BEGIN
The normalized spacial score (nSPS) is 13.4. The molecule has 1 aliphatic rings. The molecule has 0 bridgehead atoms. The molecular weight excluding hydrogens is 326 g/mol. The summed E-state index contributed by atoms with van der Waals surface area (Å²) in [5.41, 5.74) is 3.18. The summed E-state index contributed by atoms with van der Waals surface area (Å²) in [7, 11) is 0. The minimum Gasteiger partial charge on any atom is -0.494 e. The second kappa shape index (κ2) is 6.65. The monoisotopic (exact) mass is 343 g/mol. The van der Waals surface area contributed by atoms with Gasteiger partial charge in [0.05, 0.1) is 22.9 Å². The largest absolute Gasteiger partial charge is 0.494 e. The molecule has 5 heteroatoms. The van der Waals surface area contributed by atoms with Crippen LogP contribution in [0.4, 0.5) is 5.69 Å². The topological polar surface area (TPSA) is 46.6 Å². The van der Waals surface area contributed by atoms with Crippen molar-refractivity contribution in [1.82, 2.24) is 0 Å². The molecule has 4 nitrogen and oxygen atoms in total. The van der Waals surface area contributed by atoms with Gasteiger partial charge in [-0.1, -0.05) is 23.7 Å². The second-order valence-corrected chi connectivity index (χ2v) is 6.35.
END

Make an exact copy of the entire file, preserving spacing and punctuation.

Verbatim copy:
The normalized spacial score (nSPS) is 13.4. The molecule has 1 aliphatic rings. The molecule has 0 bridgehead atoms. The molecular weight excluding hydrogens is 326 g/mol. The summed E-state index contributed by atoms with van der Waals surface area (Å²) in [5.41, 5.74) is 3.18. The summed E-state index contributed by atoms with van der Waals surface area (Å²) in [7, 11) is 0. The minimum Gasteiger partial charge on any atom is -0.494 e. The second kappa shape index (κ2) is 6.65. The monoisotopic (exact) mass is 343 g/mol. The van der Waals surface area contributed by atoms with Gasteiger partial charge in [0.05, 0.1) is 22.9 Å². The largest absolute Gasteiger partial charge is 0.494 e. The molecule has 5 heteroatoms. The van der Waals surface area contributed by atoms with Crippen LogP contribution in [0.4, 0.5) is 5.69 Å². The topological polar surface area (TPSA) is 46.6 Å². The van der Waals surface area contributed by atoms with Crippen molar-refractivity contribution in [1.82, 2.24) is 0 Å². The molecule has 4 nitrogen and oxygen atoms in total. The van der Waals surface area contributed by atoms with Gasteiger partial charge in [-0.1, -0.05) is 23.7 Å². The second-order valence-corrected chi connectivity index (χ2v) is 6.35.